The arrest of a Westmoreland woman on a sexual battery charge against her daughter on Nov. 19 also showed that the woman had apparently falsified information in order to gain notary public status in Macon County.
Tabitha Lamantia, 29, of 291 Siloam Church Road, Westmoreland, was charged with sexual battery after her daughter participated in a video interview at the Child Advocacy Center in Lebanon and stated that her mother had rubbed on her private parts between her legs through her pants at the outset of the incident.
According to Det. William Tuck’s report for the Macon County Sheriff’s Department, the child went on to say that her mother took her own clothes off and then removed the child’s clothing and proceeded to spank the child while both were naked.
Lamantia was arrested and transported to the Macon County Jail where her bond was set at $5,000.
Lamantia is scheduled to appear in Macon County General Sessions Court on Jan. 5 to answer to this charge.
The Macon County Commission had approved Lamantia’s request to become a notary public in January of this year, after she filled out the necessary paperwork and paid the proper fees to become a notary, which was then sent to the state and approved. However, it appears that Lamantia obtained the notary under false presences, as County Court Clerk Connie Blackwell explained.
“That was brought to our attention that evidently she had some charges against her. On the notary application, the very first thing it asks you if you have any crimes or felonies on your record and things like that. They answer those questions. You’re supposed to answer no on all those (in order to become a notary), and she answered no. She claims she wasn’t aware of that, but she was. The district attorney called and said it was going to be brought up in court in December,” Blackwell said.
A notary public is “an official of integrity appointed by state government — typically the Secretary of State — to serve the public as an impartial witness in performing a variety of official fraud-deterrent acts related to the signing of important documents,” according to the website NationalNotary.org.
Lamantia has agreed to give up her notary after having been caught obtaining the ability with a falsified application against the current charge she faces.
“She came in and wanted to be a notary, and we took her $12 and she filled out the application,” Blackwell said. “We found out later she had signed it in error and that she had answered it falsely.”
Blackwell explained how the notary process works and that it is not the clerk’s office’s responsibility to weed out those who might not be eligible.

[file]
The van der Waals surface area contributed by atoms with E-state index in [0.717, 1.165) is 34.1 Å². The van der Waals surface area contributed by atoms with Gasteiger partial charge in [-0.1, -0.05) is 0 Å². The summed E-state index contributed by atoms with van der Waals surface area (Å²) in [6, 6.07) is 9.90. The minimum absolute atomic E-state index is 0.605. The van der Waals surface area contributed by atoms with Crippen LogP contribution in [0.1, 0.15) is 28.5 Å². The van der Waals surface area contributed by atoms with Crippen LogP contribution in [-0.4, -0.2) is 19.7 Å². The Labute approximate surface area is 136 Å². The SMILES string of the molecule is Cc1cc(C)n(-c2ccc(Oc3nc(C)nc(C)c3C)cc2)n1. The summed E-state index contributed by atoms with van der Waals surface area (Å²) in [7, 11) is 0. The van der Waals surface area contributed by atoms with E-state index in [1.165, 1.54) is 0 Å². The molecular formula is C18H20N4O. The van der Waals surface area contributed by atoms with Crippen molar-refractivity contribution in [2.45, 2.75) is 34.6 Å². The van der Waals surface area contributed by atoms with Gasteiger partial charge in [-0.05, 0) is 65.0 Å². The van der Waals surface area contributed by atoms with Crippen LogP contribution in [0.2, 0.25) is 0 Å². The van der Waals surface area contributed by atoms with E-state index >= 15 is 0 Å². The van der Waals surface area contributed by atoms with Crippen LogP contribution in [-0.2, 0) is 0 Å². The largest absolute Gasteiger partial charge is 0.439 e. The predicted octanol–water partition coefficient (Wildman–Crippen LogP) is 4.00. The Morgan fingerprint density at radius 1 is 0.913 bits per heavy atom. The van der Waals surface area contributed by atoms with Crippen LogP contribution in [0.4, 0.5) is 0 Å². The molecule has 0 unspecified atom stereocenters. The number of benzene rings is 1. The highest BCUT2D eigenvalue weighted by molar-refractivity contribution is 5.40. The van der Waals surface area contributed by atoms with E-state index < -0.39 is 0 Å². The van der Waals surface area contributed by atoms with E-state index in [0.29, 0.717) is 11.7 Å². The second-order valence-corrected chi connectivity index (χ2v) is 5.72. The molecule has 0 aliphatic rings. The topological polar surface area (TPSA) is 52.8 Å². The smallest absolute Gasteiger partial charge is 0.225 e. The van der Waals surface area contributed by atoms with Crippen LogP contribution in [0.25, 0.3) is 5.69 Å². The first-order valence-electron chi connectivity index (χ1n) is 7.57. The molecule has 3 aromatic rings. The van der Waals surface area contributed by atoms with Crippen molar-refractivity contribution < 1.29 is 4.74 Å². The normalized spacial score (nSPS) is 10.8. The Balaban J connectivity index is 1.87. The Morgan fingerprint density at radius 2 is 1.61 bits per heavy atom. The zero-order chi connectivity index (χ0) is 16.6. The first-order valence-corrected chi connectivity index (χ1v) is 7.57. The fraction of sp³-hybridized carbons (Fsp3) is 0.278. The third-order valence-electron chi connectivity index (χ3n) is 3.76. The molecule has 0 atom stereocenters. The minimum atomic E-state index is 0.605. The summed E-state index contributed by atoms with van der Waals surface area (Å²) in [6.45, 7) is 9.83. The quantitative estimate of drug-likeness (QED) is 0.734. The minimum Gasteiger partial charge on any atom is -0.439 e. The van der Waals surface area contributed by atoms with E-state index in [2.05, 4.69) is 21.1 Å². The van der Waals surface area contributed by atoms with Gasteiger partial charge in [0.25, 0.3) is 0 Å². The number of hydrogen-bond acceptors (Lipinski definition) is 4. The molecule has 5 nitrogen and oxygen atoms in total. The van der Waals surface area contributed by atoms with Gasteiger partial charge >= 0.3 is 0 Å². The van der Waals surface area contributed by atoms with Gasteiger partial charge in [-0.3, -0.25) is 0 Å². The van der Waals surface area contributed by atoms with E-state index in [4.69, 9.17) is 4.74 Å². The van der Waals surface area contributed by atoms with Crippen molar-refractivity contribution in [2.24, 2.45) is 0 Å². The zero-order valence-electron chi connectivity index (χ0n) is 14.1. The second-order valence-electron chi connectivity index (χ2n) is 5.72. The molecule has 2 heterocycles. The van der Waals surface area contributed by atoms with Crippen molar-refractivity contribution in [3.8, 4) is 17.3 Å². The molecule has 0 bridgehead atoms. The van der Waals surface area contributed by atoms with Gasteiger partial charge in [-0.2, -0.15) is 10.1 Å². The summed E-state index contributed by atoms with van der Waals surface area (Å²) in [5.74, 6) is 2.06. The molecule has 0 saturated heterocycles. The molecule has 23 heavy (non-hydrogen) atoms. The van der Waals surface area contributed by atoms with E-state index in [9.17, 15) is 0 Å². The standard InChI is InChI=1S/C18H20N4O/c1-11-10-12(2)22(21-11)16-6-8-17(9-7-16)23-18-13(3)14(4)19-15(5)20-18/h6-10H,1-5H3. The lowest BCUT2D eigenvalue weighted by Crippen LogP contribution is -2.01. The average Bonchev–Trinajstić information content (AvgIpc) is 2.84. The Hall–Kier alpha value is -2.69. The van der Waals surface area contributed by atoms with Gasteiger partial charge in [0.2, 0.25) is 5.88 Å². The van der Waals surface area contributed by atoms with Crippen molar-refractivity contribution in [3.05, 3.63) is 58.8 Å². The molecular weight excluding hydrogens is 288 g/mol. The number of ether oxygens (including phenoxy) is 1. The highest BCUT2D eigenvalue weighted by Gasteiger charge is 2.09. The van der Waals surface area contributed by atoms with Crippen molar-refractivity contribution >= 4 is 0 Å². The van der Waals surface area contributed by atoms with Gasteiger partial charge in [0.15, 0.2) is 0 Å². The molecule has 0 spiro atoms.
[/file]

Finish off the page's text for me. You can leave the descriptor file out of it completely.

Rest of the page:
“It’s a simple application that has to be filled out. It’s a questionaire. You answer those questions, and your signature gets notarized. Either you take your form, and they notarize your signature and you bring it in, or we can notarize your signature,” she said. “When you do that, we have to see your driver’s license to prove who you are. When we notarize it, we are only swearing that we saw that person sign the document. If they answer it falsely, we’re goodwill clerks. We have to take them at their word. We can’t tell them that they’re fibbing. Even if we think they’re fibbing, we can’t tell them that.”
An application then goes to the County Commission for the nomination process and once that is approved, the application is sent to Secretary of State Tre Hargett’s office where the notary licenses are issued. A notary bond for $10,000 is required, something that costs around $50 to obtain and must be signed off on by the county clerk’s office.
Lamantia, who was previously known as Tabitha Scruggs and Tabitha David, has a lengthy list of criminal charges that have been filed against her over the years, with several of those leading to guilty pleas or being bound over to the grand jury. Most of those charges have been in Sumner County, though some have been in Macon and Rutherford counties, according to the online records system.
Lamantia entered a guilty plea to assault in November 2019 in Rutherford County.
She also entered guilty pleas to theft and shoplifting charges from Sumner County in 2017. She also had a charge of driving on a revoked license from that year.
Lamantia, then known as Tabitha Scruggs, was bound over and entered a guilty plea from a 2015 charge of theft of property, contributing to the delinquency of a child and a probation violation. In 2017, she also pled guilty to a charge of assault with bodily injury from 2015.
She was also charged with making false reports in Macon County back in 2013.